A fixed bed, continuous flow, quartz tube (l = 400 mm, i. d. = 8 mm) microreactor was used at atmospheric pressure. The microreactor was connected to an online gas chromatograph (GC) equipped with a flame ionization detector (FID) for analyzing the carbon-containing compounds and also with another FID for analyzing the oxygenates. The evaporation zone of the microreactor was heated to 120[thin space (1/6-em)]°C. Catalysts (∼1.00 g, particle size 0.315–0.65 mm) were activated in an O2-flow in situ in the reactor at 550 °C for 30 min. Ethanol was fed into the reactor to a He flow using a Gilson 307 type pump to get a 15 v/v% ethanol/He gas flow in the hot reactor. Temperature-dependence of the activity was determined in the range of 300–475 °C at a total flow rate of 30 ml min−1. This flow rate corresponds to weight hourly space velocity (WHSV) of 0.5 gethanol gcat−1 h−1. Further, these reaction conditions are referred to as the standard reaction conditions. Space–time dependence of the activity was determined at temperatures of 350 and 400 °C to compare the catalytic activities at 20 and 50% conversions and to identify reaction intermediates. The flow rate was varied between 10 and 180 ml min−1 (WHSV = 0.17–3.0 gethanol gcat−1 h−1). The concentration of the reactant and all major products were determined by GC. Calibration was made separately for each component of the product mixture.

Conversions/selectivities/formation rates were calculated based on the number of carbon atoms in the feed and in the products.

3. Results

3.1 Composition, structure, and texture

In the procedure of catalyst preparation, Mg and Si sources were mixed to get a Mg/Si molar ratio of 2; however, chemical analysis gave a ratio of 2.2–2.5 (Table 1).
Table 1 Characterization of the catalysts
Sample ID Mg/Sia SSA,b m2 g−1 PV,c cm3 g−1 PD,d nm
a Molar ratio of the bulk (ICP) and the surface (XPS). b Specific surface area, determined by the BET method. c Pore volume determined by the Gurvich method. d Most frequent pore diameter, calculated by the BJH method.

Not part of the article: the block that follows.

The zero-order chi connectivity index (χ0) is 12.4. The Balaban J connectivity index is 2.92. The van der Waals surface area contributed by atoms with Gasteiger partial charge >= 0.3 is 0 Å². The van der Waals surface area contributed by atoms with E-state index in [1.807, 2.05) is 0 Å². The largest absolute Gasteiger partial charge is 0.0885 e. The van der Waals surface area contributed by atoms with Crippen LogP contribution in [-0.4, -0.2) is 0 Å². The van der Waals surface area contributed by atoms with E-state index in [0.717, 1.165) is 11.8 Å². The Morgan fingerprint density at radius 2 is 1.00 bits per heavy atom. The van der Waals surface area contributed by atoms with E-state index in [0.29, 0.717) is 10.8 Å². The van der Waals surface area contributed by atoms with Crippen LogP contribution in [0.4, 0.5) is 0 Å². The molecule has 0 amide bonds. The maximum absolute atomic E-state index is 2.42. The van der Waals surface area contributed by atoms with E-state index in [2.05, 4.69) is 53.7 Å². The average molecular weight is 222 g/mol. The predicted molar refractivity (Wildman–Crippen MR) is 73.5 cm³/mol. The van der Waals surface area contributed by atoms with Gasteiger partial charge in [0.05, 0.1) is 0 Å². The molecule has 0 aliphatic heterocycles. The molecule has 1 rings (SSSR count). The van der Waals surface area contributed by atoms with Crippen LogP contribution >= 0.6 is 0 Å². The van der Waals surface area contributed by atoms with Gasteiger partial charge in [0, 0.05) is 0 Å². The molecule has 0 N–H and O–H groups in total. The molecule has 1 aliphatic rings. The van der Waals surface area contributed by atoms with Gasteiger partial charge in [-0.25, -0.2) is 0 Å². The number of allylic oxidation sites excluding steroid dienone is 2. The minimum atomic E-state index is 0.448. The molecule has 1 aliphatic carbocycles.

LSM 5 0.03 5.56
HSM 40 0.27 20.32
SiO2 300 0.39 4.30
SCH 2.51 0.94 253 0.41 21.02
SCL 2.20 0.63 386 0.23
WKH 2.24 1.41 262 0.38 3.84
WKL 2.24 1.16 156 0.19
IHH 2.46 1.40 99 0.36 10.55
IHL 2.28 1.55 29 0.11

The difference in the expected and measured ratios may come from a minor analytical error related to the difficulty of rendering silica quantitatively soluble. Nonetheless, the XPS analysis (Table 1) showed Si enrichment on the surface of all the catalysts relative to its bulk concentration, i.e., 0.63 < Mg/Si < 1.55 (vide infra). The sample-to-sample variation of the Mg to Si surface ratio reflects structural differences as discussed below.

The N2 physisorption isotherms of the WK and IH catalysts are of type IV and, with the exception of that of the SCL sample, show an H3 type hysteresis loop (Fig. 1B). The isotherms of the SC samples seem to be a combination of the isotherm obtained for the MgO component (Fig. S1) and an isotherm similar to those generally reported for MCM-41 silica materials. This is not surprising if we consider that the conditions of sample preparation were hardly different from the synthesis conditions of MCM-41 materials. It is also obvious that the SSA and pore volume (PV) of the samples, produced using a MCA template, are higher than those of the reference samples, made without a template (Table 1).

image file: d2re00450j-f1.tif
Fig. 1 (A) XRD patterns and (B) N2 physisorption isotherms of activated MgO–SiO2 mixed oxide catalysts, prepared by coating silica over MgO (SC), by wet-kneading of the oxides (WK), and by hydrolyzation of MgO and SiO2 precursors inside the pores of porous carbon (IH). In the sample designation, the ending L denotes the preparation, which involved the use of low-SSA MgO. Samples designated with the ending H were made using high-SSA MgO or with the assistance of MCA.

Fig. 2 shows the STEM micrographs and the EDS elemental maps of the samples. In the micrographs of the SC samples, amorphous SiO2 spheres (Ø ∼ 200 nm) appeared. Among the spheres, there is unordered material, containing both Mg–O and Si–O moieties. Mg–O and fine-grained Si–O areas are mostly separated; however, some areas can be also distinguished where these components are mixed.

image file: d2re00450j-f2.tif
Fig. 2 Elemental maps of the catalysts. HAADF: high-angle annular dark-field imaging.

Electron diffraction analysis shows that the Mg–O regions are crystalline (periclase), whereas the Si–O regions have an amorphous structure. The WK samples have a sponge-like structure in which the MgO and SiO2 components overlap. The samples contain a crystalline MgO phase; however, no significant difference is found between samples made using LSM and HSM.

Due to the heterogeneity of the samples, the Mg/Si ratio could not be determined from the EDS elemental maps. However, it could be established that silica-rich particles contained a small amount of homogeneously distributed Mg (2–4 at.%) and vice versa, magnesia-rich particles contained some Si.